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Friday, September 5, 2014

Today On The Gathering Storm

)Two posts today. Please scroll down)

Listen to The Gathering Storm Radio Show, hosted by WC and your truly.

The show broadcasts live for 30 minutes every Friday beginning at noon, Pacific Time.

The call-in number is 646-915-9870. Callers welcome!

Our scheduled guest this week is Mr. Ducky. We plan to discuss John Ford's films.

Listen to the September 5, 2014 edition of The Gathering Storm Radio Show, live or later, by CLICKING HERE.

September 12: IQ al Rassooli
September 19: Midnight Rider
September 26: no guest


  1. I should think the time would be better spent discussing the peculiar genius of HENRY Ford and the profound influence -- the transformative effect -- he had on American Life.

    Love him or loathe him Henry Ford was a Seminal Figure in the development of that thoroughly mixed blessing we call Modern America.

    A lively debate on the pros and cons of Henry Ford's thinking and the value of his practical achievements might be valuable -- as long as it didn't turn into yet-another battle over his vaunted anti-Semitism, or another series of tiresome canned rhetoric advocating either Marxism or Capitalism.

    1. FT,
      Guests choose their own topic(s).

      Let me know if you want to be on the show on September 26.

      I'm serious about this offer.

    2. Well, FT, just as you lament the state of contemporary music while believing in the power of music as an artistic force, I feel the same way about film.

      I know that AOW's cohost enjoys Ford's westerns so I thought it might be an interesting jumping off point for a discussion of the genre.

      Ford is distinctive for bringing serious history to the western and transforming it from a simple "boy's own adventure" B genre (not that the B's deserve scorn).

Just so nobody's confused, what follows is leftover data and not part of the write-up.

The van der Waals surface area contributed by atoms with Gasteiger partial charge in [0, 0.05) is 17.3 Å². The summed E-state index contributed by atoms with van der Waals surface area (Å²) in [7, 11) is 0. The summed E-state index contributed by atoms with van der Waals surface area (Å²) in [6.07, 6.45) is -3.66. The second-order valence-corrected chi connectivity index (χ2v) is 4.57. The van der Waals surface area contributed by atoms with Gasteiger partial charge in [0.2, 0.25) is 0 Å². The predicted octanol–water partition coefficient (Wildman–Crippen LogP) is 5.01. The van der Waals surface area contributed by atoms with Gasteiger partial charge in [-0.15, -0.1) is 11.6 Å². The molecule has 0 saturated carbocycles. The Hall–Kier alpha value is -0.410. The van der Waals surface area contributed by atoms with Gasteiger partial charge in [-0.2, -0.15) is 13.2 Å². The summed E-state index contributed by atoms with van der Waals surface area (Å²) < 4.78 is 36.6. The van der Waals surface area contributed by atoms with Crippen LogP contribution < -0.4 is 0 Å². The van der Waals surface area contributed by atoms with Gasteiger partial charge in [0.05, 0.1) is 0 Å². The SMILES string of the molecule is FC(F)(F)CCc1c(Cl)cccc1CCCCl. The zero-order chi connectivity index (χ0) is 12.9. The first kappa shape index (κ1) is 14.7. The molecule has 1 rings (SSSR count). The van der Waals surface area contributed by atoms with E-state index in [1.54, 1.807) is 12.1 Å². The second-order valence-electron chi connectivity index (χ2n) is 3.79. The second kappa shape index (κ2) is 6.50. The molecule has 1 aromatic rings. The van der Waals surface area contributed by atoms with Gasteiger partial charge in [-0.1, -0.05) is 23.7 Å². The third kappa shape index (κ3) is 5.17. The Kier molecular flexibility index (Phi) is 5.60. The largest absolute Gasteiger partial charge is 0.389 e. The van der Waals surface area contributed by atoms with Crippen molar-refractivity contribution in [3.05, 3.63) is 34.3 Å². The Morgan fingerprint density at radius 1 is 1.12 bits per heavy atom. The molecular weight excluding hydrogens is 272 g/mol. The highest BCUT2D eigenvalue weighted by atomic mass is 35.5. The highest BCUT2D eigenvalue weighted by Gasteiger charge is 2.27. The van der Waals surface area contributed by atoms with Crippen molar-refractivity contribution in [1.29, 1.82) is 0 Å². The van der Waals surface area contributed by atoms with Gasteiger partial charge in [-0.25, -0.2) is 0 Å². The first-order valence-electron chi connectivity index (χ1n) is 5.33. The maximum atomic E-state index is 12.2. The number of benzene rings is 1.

It beats tearing our hair out over current events which are just too depressing at the moment.

    3. I hope your schedule let's you pick up that open date, FT. Could be fun.


    Americans have historically seen their role in the world in altruistic terms. "We just try to be good," they say, "to help others, to bring peace and prosperity, and look what we get in return." In fact, movies such as John Ford's The Searchers and Martin Scorsese's Taxi Driver or books like Graham Greene's The Quiet American, which provide fundamental insight into the naive benevolence of Americans, have never been more relevant than with today's global U.S. ideological offensive. As Greene said about his American protagonist, who sincerely wants to bring democracy and Western freedom to the Vietnamese, only to see his intentions totally misfire: "I never knew a man who had better motives for all the trouble he caused."

    The supposition underlying these good intentions is that underneath our skins, we are all Americans. If that is humanity's true desire, then all that Americans need to do is to give people a chance, liberate them from their imposed constraints, and they will embrace America's ideological dream. No wonder the United States has moved from "containing" the enemy to promoting a "capitalist revolution," as Stephen Schwartz of the Foundation for the Defense of Democracies put it in February 2003. The United States is now, as the defunct Soviet Union was decades ago, the subversive agent of a world revolution.